Reimannís Metamorphosen was written for Gidon Kremerís Camerata. This is unabashedly "modern", any Schubertian lyricism deeply buried by the much more dominant Reimann inventions for woodwinds, strings and brass. Playing in small ensemble, the soloists sound strangely liberated; the horn in particular is very animatedly played. However, as music the piece is a little too self-conscious for my personal taste. Unlike the Berio, which grows with repeat listenings, Metamorphosen becomes predictable. In complete contrast is the Henze fantasy on Erlkönig. It didnít spring from a commission, but from sheer inspiration, to use a hackneyed term. Coming across a discarded fragment of his own work after thirty years, Henzeís imagination brought forth an explosive new vision of the ideas in Schubertís song. He makes no pretence at recreating the song, apart from capturing the same manic sense of urgency. The result is demonic indeed, ideas surging out with such violence that they hardly develop before being adapted into other, new ideas. It is far more ambivalent than the ballet for which it was eventually used, where a boy becomes a man through dance and art. It is as if Henze was intuiting levels in the original which neither Schubert nor Goethe were in a position to express openly. Here at last, we hear what this excellent orchestra is really capable of. They attack with great precision, percussion in the lead, pounding inexorably. Henze fleshes the music out with what the booklet aptly calls "iridescent flute and unearthly harmonics embedded in the colours of vibra- and marimbaphone, harp and celesta." The playing at last is completely passionate and involved. The whole piece is barely five minutes long, ending as suddenly as it starts. As Henze himself was to say, audiences arenít expected to perceive all its levels at once. Iíve had this one on regular repeat play and still feel thereís so much to learn. There may not be a note of Schubert here, but Henze is far closer in spirit to what Schubert was depicting in his bizarre, disturbing original.

Zender understood the Darmstadt zeal for shaking up complacency. The four songs here were written long before the notorious Zender Winterreise which provoked such outraged reactions from Schubert traditionalists. Zenderís aim certainly wasnít to "replace" Schubert, but to counteract stifling performance tradition from burying the workís true revolutionary soul. Here, Zender simply replaces the piano part with orchestral accompaniment, leaving the vocal part as is. Nothing unusual in that per se: there are plenty of Schubert song orchestrations, most of them undistinguished. Zenderís have the composerís quirky fingerprints, such as what sounds like manic glockenspiel in Der Gondelfahrer. Its bizarre mechanical ending mimics the rocky rhythms of the choir.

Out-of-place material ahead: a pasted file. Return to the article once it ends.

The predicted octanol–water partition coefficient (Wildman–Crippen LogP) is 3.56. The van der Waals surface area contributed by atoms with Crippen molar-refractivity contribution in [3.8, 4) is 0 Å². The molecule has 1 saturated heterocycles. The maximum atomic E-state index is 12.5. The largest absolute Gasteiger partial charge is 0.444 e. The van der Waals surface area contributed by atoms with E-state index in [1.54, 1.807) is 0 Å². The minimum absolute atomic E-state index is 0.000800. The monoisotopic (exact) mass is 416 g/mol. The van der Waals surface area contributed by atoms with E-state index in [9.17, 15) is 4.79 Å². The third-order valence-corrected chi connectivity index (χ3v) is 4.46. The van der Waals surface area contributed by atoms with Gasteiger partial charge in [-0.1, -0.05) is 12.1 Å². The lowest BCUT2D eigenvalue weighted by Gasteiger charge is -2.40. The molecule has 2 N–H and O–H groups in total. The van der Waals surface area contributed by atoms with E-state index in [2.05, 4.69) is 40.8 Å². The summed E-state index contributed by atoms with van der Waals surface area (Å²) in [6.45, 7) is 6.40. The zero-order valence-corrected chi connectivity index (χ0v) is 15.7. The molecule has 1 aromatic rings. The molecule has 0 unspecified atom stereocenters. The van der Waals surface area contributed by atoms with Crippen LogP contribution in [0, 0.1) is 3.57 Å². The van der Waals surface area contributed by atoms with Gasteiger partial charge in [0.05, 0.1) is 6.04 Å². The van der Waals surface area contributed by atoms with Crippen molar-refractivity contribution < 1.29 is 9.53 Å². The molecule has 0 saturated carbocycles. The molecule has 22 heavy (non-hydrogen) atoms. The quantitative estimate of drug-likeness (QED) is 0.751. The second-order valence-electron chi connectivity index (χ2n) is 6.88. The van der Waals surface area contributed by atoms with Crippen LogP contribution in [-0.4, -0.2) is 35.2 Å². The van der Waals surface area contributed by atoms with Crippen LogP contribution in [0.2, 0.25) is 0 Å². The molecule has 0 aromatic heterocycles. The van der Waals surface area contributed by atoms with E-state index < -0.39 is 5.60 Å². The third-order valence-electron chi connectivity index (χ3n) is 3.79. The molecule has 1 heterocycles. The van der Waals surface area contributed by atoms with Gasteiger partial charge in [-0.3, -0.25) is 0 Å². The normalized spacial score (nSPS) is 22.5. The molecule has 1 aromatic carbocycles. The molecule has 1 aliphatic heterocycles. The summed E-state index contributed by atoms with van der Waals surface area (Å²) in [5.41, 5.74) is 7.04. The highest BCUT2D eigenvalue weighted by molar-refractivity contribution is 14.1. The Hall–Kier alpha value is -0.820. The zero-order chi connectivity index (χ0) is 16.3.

Surprisingly, when his wit is subtle, as in Die Nacht ist heiter, all Zender does is amplify Schubertís lyricism with humorous zest. The tenor here is Carsten Süss, who sounds like a young Peter Schreier, no less! It sounds remarkably like an opera set-piece, with gorgeous tenor, choir and voluminous, soaring orchestra. What fun it would be to try this on unsuspecting opera buffs. Schwertsikís Epilogue zu Rosamunde, in contrast, doesnít sound in the least bit tongue-in-cheek. Using themes from Schubertís Rosamunde and the Wandererfantasie itís innocuous, though the Bambergers play it with characteristic warmth and sheen.

Altogether, though, this is an uneven recording and it is mainly for those with a specialist interest in the composers and their take on the Schubert tradition. And the Bamberger Symphoniker are always worth listening to!

Anne Ozorio